You're probably familiar with white noise generators, which insomniacs often find useful as a sleep aid. White noise is a blend of random frequencies with a flat spectrum — any frequency band has the same amount of power as any other. I find white noise to be sharp and harsh.
Here's an example of white noise (warning — it's loud!)
Most white noise generators don't actually play white noise — they play a "colored noise" that's more soothing. Colored noises have a blend of random frequencies, but some frequencies play at a higher volume than other frequencies. This gives the noise a "color" or distinctive tone. Here are samples of some common colored sounds:
- Pink noise differs from white noise — every octave contains the same amount of energy, rather than every frequency band like in white noise. It's not as sharp as white noise. It's richer, deeper. It sounds like a rushing river.
- Brown noise's power drops as the frequency increases. It sounds like pink noise off in the distance. It's lush and chocolately. I find it to be the most pleasant of all colored noises.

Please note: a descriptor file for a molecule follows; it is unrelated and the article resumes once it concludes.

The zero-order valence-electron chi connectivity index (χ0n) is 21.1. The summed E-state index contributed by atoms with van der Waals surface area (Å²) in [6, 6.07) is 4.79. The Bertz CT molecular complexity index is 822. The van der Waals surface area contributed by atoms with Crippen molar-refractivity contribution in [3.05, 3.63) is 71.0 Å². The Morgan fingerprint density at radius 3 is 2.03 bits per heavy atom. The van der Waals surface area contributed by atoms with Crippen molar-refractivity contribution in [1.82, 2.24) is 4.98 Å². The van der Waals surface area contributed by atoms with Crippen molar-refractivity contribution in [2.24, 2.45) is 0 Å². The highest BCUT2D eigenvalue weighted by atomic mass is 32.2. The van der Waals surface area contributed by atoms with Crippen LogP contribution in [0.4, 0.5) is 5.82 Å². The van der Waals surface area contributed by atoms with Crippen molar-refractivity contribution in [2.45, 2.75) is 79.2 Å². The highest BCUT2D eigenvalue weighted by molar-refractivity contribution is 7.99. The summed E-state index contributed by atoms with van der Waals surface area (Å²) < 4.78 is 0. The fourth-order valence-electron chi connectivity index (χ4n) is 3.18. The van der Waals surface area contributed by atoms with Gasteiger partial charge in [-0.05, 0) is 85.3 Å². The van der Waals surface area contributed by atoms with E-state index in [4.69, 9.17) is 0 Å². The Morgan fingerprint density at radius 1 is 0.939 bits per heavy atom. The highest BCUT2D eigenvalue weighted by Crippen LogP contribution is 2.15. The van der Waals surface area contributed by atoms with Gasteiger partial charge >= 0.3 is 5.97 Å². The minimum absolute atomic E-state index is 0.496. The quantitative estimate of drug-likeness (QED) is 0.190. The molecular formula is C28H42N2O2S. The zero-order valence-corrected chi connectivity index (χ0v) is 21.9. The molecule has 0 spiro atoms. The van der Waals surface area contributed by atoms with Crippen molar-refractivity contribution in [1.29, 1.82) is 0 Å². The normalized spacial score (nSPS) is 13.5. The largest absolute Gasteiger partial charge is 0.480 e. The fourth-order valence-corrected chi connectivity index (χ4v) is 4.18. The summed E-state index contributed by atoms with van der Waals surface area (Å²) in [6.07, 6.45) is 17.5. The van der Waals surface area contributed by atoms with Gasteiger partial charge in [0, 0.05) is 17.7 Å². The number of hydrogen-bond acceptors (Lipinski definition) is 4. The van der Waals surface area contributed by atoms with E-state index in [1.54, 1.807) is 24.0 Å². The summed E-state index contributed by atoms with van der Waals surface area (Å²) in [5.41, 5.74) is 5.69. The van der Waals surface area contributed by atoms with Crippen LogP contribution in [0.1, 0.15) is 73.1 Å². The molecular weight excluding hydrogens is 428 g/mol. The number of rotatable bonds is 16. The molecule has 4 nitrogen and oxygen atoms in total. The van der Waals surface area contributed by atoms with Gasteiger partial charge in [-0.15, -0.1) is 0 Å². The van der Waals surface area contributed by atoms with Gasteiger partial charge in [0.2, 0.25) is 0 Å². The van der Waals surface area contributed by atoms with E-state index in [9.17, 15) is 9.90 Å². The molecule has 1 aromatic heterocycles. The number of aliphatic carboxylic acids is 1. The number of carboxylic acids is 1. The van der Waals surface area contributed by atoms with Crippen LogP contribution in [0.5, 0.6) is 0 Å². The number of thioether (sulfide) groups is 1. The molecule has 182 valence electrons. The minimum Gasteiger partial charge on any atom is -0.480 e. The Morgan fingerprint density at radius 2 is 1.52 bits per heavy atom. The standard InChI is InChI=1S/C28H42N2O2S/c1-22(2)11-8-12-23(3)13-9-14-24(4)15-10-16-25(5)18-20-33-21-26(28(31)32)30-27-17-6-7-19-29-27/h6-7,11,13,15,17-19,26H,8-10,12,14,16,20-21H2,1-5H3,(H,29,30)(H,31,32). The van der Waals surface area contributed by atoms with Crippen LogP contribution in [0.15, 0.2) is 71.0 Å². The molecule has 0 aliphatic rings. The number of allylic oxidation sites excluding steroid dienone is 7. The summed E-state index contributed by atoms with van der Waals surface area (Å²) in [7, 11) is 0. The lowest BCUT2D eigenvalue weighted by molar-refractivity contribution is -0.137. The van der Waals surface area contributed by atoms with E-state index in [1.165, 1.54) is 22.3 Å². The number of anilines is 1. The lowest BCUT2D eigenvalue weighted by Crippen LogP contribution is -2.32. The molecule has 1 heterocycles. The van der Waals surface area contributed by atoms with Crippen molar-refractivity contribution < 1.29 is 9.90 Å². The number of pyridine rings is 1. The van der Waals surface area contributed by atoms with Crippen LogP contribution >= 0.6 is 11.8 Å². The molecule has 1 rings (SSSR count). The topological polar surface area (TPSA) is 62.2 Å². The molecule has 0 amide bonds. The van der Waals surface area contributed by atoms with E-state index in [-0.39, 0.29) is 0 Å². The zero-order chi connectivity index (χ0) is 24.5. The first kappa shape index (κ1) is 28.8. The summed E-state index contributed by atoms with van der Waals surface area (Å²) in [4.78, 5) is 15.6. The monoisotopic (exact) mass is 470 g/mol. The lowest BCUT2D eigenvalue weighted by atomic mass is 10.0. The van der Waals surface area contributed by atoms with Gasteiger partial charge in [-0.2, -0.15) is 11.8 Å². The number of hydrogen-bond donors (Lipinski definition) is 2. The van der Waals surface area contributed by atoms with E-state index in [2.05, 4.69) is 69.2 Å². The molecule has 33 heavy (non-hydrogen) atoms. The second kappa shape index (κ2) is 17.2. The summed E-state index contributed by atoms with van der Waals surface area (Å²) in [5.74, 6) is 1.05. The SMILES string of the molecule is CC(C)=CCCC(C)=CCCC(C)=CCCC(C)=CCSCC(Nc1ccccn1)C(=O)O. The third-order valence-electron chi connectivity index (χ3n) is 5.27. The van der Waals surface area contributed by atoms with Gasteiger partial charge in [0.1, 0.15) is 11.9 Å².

- Blue noise's signal power increases with higher frequencies. It sounds like air escaping from an inflated tire. It's startling rather than soothing.
- Violet noise is like blue noise but the power increases more sharply as the frequency increases. It sounds like a thinner version of blue noise.
- Grey noise is designed to fit a psychoacoustic equal loudness curve "giving the listener the perception that it is equally loud at all frequencies." I could probably fall asleep to grey noise, but it's not as velvety as brown noise.
- Black noise is silence. Here's 10 hours of it.
Wikipedia has a good article about the colors of noise with examples for each one.
This originally appeared in my newsletter, The Magnet.